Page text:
When I started reading infertility blogs, I didn't know very much about infertility. I knew almost nothing about IVF. I had no idea it required monitoring or medication. I mean, they just make a baby in a test tube and then shove it up your vag, right? Sure it was expensive, but it was pretty easy. And it ALWAYS worked - that's why celebrities did it. I had never even heard of IUI. I didn't know much about cycles or follicles or ovulation or cervical mucous. I had no idea that there was so much to being infertile--it was sort of terrifying. And overwhelming. And oh my gosh I think I need to get a PhD in human biology to have any idea what's happening to me right now. 

But I didn't need a science degree (thank God, I got a C- in Earth Science in COMMUNITY COLLEGE), I had all of these bloggers that had somehow learned all of this stuff. They understood their bodies inside and out. They understood medications and herbs and supplements and protocols. And they were nice enough to share that information in ways that I could (mostly) understand.

I know that I'm different from a lot of people in this community because I did manage to conceive naturally. But I'm going to make a bold statement here: I don't think I would be pregnant right now without all of you. Obviously, I have no way to back that up. Maybe I would be, but I doubt it.

When I started this blog, my cycles were just beginning to regulate themselves from mostly non-existent after being off birth control over a year (70-100+ days) to 40-50 days. With a change to my diet, more exercise, and adding in some red raspberry leaf tea, they finally settled themselves to 30-35 days.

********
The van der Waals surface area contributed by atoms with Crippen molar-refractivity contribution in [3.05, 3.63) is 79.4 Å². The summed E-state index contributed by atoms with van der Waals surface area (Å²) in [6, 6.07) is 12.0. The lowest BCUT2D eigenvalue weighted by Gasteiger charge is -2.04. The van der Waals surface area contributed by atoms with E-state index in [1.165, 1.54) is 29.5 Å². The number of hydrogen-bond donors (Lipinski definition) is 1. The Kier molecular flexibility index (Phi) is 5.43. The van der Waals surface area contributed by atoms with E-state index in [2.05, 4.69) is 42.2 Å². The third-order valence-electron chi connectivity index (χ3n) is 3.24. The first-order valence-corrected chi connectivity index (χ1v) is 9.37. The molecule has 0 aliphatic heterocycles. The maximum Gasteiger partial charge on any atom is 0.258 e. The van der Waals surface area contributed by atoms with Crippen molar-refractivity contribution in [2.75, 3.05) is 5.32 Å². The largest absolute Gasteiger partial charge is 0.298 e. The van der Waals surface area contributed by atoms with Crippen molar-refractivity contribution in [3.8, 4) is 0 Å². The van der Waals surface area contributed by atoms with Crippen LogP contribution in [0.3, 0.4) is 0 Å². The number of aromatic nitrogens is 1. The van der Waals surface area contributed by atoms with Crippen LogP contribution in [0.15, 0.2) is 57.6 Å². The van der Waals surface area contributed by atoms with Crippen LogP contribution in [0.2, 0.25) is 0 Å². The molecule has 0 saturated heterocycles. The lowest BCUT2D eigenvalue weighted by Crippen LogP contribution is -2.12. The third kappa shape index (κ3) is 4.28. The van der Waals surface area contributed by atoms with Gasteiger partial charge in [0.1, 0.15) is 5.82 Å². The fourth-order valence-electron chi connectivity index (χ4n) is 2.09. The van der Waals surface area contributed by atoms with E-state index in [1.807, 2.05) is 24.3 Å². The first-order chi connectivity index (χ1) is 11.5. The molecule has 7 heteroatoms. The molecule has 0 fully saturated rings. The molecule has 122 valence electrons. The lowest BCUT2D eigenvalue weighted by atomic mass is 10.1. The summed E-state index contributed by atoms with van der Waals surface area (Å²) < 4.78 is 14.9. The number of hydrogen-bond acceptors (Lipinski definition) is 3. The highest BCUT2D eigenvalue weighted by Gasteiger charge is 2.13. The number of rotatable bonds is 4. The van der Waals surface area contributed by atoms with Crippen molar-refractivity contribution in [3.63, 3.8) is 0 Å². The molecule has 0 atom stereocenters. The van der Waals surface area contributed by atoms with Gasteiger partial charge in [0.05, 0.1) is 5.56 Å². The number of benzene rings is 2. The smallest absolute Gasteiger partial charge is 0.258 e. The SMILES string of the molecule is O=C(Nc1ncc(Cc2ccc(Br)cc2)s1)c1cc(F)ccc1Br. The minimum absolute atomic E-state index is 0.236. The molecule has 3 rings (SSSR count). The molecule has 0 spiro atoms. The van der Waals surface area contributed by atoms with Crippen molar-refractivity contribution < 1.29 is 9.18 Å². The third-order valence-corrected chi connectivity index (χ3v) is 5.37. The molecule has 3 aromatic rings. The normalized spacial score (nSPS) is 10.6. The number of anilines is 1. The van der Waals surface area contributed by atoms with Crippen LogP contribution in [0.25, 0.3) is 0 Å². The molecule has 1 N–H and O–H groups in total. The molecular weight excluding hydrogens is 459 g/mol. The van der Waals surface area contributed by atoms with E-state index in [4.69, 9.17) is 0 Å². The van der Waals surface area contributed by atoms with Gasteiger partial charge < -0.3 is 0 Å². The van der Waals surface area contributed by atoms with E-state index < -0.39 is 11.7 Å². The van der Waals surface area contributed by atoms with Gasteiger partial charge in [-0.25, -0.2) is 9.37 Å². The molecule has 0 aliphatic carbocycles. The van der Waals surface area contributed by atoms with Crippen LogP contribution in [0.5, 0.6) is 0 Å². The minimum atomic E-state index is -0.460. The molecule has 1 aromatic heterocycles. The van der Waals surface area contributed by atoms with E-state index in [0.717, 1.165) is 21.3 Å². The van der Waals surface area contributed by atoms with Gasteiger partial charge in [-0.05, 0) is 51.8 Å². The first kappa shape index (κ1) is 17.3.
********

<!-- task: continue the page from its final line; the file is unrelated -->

But it wasn't until I started charting my temperatures (at the suggestion of many of you), that I figured out my ovulation. At first I was terrible at charting. It was all over the place. There were no patterns and none of it looked like the internet charts. But I eventually found my rhythm and actually had a normal looking chart for several months in a row. I could see post-ovulation spikes. I could see my temperature drop right before I got my period. It was amazing. My body was doing the right things--sort of.

And then you obsessive POASers got in my head. With your exact knowledge of ovulation, confirmed by digital smiley faces. I had started thinking about trying OPKs before I started blogging, but I wasn't sure I could do it accurately. I figured it was a waste of money. But I had some Amazon points sitting around, so I ordered a stack of the cheap ones. Because of you ladies and your pee stick worship. And that's how I found out that my ovulation was significantly later than I had previously thought, and my luteal phase was significantly shorter--like defect-level short. And I was totally inaccurately timing sex. Which is sort of an issue when you're counting on timed intercourse to get you pregnant.

So, again at the recommendation of many of you and after some lengthy research (that's right, I'm not even in school and I did scientific research), I started taking Vitex and B6. And after two months, it worked. It moved ovulation up by nearly four days, fixing the luteal phase defect, and making timed intercourse actually effective.